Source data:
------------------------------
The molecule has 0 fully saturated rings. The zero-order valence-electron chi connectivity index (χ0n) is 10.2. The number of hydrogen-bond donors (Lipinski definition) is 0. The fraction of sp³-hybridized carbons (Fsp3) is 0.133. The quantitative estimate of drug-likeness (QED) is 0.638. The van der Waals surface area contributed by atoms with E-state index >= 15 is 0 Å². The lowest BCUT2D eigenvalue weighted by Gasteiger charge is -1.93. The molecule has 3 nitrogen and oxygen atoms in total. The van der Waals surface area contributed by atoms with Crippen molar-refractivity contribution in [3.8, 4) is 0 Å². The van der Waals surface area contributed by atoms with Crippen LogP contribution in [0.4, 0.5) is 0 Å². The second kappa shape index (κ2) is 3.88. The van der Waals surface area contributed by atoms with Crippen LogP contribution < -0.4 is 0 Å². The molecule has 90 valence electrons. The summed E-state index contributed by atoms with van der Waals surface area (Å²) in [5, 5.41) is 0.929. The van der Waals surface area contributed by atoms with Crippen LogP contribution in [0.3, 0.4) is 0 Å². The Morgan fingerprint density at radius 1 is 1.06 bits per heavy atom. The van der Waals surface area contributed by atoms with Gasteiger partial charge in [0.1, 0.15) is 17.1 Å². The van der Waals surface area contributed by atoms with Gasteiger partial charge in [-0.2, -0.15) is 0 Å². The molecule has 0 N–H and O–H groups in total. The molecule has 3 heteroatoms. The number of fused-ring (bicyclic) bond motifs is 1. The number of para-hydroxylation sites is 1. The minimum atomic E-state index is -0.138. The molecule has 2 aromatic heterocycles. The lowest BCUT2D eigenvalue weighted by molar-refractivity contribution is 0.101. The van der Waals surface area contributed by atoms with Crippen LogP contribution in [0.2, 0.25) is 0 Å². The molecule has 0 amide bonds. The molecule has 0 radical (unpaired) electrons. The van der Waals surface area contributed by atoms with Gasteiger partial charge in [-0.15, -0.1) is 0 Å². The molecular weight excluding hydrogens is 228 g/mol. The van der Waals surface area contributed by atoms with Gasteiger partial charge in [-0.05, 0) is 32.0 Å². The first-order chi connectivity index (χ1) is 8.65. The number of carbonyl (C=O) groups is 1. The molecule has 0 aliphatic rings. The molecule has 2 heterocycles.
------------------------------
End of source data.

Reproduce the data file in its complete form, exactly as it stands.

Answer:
The molecule has 0 fully saturated rings. The zero-order valence-electron chi connectivity index (χ0n) is 10.2. The number of hydrogen-bond donors (Lipinski definition) is 0. The fraction of sp³-hybridized carbons (Fsp3) is 0.133. The quantitative estimate of drug-likeness (QED) is 0.638. The van der Waals surface area contributed by atoms with E-state index >= 15 is 0 Å². The lowest BCUT2D eigenvalue weighted by Gasteiger charge is -1.93. The molecule has 3 nitrogen and oxygen atoms in total. The van der Waals surface area contributed by atoms with Crippen molar-refractivity contribution in [3.8, 4) is 0 Å². The van der Waals surface area contributed by atoms with Crippen LogP contribution in [0.4, 0.5) is 0 Å². The second kappa shape index (κ2) is 3.88. The van der Waals surface area contributed by atoms with Crippen LogP contribution < -0.4 is 0 Å². The molecule has 90 valence electrons. The summed E-state index contributed by atoms with van der Waals surface area (Å²) in [5, 5.41) is 0.929. The van der Waals surface area contributed by atoms with Crippen LogP contribution in [0.3, 0.4) is 0 Å². The Morgan fingerprint density at radius 1 is 1.06 bits per heavy atom. The van der Waals surface area contributed by atoms with Gasteiger partial charge in [0.1, 0.15) is 17.1 Å². The van der Waals surface area contributed by atoms with Gasteiger partial charge in [-0.2, -0.15) is 0 Å². The molecule has 0 N–H and O–H groups in total. The molecule has 3 heteroatoms. The number of fused-ring (bicyclic) bond motifs is 1. The number of para-hydroxylation sites is 1. The minimum atomic E-state index is -0.138. The molecule has 2 aromatic heterocycles. The lowest BCUT2D eigenvalue weighted by molar-refractivity contribution is 0.101. The van der Waals surface area contributed by atoms with Crippen LogP contribution in [0.2, 0.25) is 0 Å². The molecule has 0 amide bonds. The molecule has 0 radical (unpaired) electrons. The van der Waals surface area contributed by atoms with Gasteiger partial charge in [-0.15, -0.1) is 0 Å². The molecular weight excluding hydrogens is 228 g/mol. The van der Waals surface area contributed by atoms with Gasteiger partial charge in [-0.05, 0) is 32.0 Å². The first-order chi connectivity index (χ1) is 8.65. The number of carbonyl (C=O) groups is 1. The molecule has 0 aliphatic rings. The molecule has 2 heterocycles.